La Crosse Dive Rescue team stays prepared for emergencies, educates boaters on safety

La Crosse Dive Rescue team stays prepared for emergencies; educates boaters on safety

LA CROSSE, Wis. (WKBT) - A recent report from the U.S. Coast Guard shows more than 80 percent of people who died in boating accidents were not wearing a life jacket. More boats will be on the water for the Fourth of July holiday this week. 

La Crosse Dive rescue officials are warning people to stay safe when out on the water. The La Crosse Fire Department is prepared for more than just fighting fires. 

"We have got a highly skilled group of individuals with this department who are trained for that type of scenario," said Capt. Tom Griffith, leader of the La Crosse Dive Rescue unit. 

Griffith has been with the La Crosse Fire Department for 18 years. 

"I have been the water team leader for five," he said. 

As boaters head out on the water for the upcoming holiday, the message about safety hasn't changed. 

"No. 1: wear your personal flotation device," Griffith said. 

It's also recommended to not drink alcohol while you are on a boat. 

"Also pay attention," he said. "Look at the radar before you head out there." 

The conditions out on the water can change fast.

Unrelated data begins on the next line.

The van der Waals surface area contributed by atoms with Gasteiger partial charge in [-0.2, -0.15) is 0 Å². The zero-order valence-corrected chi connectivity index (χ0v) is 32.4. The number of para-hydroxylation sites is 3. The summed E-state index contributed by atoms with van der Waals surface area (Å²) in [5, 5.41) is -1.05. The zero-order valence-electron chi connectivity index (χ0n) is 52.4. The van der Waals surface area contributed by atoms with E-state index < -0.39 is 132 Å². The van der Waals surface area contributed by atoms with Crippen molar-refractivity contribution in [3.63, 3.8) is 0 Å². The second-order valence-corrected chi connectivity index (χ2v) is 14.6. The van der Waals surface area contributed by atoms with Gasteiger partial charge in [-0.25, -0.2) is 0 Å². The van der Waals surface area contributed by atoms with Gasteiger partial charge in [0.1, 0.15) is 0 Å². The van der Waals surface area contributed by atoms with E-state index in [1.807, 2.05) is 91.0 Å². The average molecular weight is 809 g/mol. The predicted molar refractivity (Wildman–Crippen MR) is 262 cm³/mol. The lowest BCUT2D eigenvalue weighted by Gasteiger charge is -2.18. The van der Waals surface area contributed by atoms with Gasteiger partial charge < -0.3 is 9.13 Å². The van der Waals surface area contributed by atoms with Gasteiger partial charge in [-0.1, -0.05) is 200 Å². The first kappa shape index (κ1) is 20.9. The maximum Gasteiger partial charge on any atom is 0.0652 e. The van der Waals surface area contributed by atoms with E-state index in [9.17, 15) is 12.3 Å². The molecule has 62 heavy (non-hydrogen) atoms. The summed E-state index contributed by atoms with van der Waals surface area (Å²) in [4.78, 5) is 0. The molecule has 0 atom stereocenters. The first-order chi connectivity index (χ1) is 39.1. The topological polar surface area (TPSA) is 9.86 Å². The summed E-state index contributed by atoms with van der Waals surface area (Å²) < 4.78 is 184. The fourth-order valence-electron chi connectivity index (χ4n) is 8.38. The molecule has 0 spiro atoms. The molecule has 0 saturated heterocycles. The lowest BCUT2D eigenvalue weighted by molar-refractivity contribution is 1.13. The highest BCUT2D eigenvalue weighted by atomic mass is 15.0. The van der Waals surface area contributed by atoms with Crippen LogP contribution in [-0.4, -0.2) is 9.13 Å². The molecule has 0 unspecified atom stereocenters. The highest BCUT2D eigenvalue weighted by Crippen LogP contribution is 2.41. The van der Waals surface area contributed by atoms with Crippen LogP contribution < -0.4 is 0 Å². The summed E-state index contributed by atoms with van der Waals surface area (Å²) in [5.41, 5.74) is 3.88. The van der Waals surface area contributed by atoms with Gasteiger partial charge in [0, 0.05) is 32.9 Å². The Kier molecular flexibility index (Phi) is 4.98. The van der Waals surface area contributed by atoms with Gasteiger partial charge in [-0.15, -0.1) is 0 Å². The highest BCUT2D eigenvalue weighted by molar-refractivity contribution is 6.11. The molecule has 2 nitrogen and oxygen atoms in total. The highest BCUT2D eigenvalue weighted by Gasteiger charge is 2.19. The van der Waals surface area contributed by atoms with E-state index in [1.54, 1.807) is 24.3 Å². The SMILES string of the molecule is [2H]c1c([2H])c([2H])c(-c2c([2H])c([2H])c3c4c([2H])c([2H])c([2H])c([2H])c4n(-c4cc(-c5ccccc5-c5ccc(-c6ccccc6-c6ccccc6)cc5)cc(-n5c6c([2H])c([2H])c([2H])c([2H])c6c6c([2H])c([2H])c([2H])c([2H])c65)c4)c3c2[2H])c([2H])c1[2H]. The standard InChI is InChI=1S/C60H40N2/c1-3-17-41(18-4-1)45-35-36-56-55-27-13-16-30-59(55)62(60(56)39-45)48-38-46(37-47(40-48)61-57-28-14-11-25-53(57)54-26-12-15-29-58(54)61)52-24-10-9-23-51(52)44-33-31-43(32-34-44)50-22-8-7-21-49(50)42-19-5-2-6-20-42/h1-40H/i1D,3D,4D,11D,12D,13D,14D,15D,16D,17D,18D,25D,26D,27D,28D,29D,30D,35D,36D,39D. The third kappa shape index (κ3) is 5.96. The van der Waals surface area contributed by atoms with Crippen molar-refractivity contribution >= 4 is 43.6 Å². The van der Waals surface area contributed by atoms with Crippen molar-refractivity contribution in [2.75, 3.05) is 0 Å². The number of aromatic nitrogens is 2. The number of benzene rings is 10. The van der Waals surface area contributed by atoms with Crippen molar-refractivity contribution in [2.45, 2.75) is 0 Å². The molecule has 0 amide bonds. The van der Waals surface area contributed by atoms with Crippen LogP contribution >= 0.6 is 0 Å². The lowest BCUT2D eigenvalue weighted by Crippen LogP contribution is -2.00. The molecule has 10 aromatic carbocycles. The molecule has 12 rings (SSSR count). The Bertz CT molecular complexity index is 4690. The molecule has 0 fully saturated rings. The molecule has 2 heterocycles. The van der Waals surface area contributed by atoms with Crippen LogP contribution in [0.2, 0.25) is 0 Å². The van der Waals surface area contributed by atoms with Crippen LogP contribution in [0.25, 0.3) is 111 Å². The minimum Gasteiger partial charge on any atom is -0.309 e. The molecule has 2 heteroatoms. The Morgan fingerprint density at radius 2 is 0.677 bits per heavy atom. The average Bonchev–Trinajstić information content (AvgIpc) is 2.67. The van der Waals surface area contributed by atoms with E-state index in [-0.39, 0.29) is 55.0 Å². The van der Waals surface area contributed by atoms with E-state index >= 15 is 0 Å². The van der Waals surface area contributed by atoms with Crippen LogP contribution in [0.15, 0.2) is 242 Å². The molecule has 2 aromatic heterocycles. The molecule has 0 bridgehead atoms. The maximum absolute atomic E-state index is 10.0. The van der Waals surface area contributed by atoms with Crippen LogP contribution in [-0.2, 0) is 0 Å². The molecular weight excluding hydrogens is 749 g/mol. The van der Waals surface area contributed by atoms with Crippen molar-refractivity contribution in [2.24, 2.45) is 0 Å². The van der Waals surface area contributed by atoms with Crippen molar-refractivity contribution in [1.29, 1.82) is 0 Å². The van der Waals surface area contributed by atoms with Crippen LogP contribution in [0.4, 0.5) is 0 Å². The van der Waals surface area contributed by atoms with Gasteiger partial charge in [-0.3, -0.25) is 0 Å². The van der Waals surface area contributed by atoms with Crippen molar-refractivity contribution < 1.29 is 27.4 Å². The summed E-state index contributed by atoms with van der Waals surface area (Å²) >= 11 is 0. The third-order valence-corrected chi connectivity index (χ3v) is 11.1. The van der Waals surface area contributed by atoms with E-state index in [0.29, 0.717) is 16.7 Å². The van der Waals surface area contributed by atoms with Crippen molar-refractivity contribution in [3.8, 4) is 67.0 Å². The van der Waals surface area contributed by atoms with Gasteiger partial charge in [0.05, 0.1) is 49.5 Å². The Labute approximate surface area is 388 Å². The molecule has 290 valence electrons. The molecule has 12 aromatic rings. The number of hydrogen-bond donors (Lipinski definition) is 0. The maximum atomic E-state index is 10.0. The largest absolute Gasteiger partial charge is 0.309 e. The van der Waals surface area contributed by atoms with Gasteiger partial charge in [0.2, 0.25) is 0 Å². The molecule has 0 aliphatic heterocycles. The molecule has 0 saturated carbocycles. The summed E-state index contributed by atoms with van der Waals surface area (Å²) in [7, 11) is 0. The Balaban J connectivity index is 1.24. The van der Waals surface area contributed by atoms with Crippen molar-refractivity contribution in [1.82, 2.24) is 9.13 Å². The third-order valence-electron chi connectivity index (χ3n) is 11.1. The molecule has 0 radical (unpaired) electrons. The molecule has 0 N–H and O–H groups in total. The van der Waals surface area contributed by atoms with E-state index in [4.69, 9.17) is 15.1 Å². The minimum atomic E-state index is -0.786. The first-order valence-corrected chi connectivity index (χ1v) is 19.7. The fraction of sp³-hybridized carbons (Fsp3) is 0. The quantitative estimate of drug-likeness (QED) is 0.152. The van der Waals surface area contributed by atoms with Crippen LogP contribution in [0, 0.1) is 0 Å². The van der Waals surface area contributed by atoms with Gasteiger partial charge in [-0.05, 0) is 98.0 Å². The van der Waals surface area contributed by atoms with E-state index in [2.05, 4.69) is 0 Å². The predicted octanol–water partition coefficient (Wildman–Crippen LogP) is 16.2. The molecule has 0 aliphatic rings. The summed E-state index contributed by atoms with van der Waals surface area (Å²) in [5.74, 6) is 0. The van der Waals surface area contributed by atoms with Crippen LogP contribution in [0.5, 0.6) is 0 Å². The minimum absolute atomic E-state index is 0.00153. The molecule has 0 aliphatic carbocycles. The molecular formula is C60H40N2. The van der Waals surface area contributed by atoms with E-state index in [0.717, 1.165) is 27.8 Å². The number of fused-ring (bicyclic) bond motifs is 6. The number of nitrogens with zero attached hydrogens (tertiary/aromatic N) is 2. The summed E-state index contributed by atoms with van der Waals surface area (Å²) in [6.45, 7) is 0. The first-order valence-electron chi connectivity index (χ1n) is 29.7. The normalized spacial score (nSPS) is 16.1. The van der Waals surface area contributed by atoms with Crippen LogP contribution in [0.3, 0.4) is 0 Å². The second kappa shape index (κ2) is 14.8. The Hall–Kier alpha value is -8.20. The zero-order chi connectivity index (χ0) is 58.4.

On Sunday, a group of kayakers capsized in the La Crosse River. 

"They just got caught up in a storm," Griffith said. "The current was rather strong that day. The La Crosse River had risen pretty rapidly over the past couple of days." 

The kayakers didn't panic and Griffith's team was able to get them to safety. No one got hurt. 

"Those people did a remarkable job," he said.

The dangers of the water are no joke. 

"It can be pretty dangerous and people don't understand how powerful that current can be," Griffith said. "It's a great resource it can be a lot of fun. We just want people to be safe out there." 

The Department of Natural Resources has an online boater safety program. Griffith recommends people take that course. 

The river is projected to hit the 10-foot mark again. That means no wake rules will go into effect. 

Boaters will have to travel at slower speeds along any developed shoreline such as highly populated areas and towns like La Crosse. Boaters can increase speeds once they get outside of those populated areas. 

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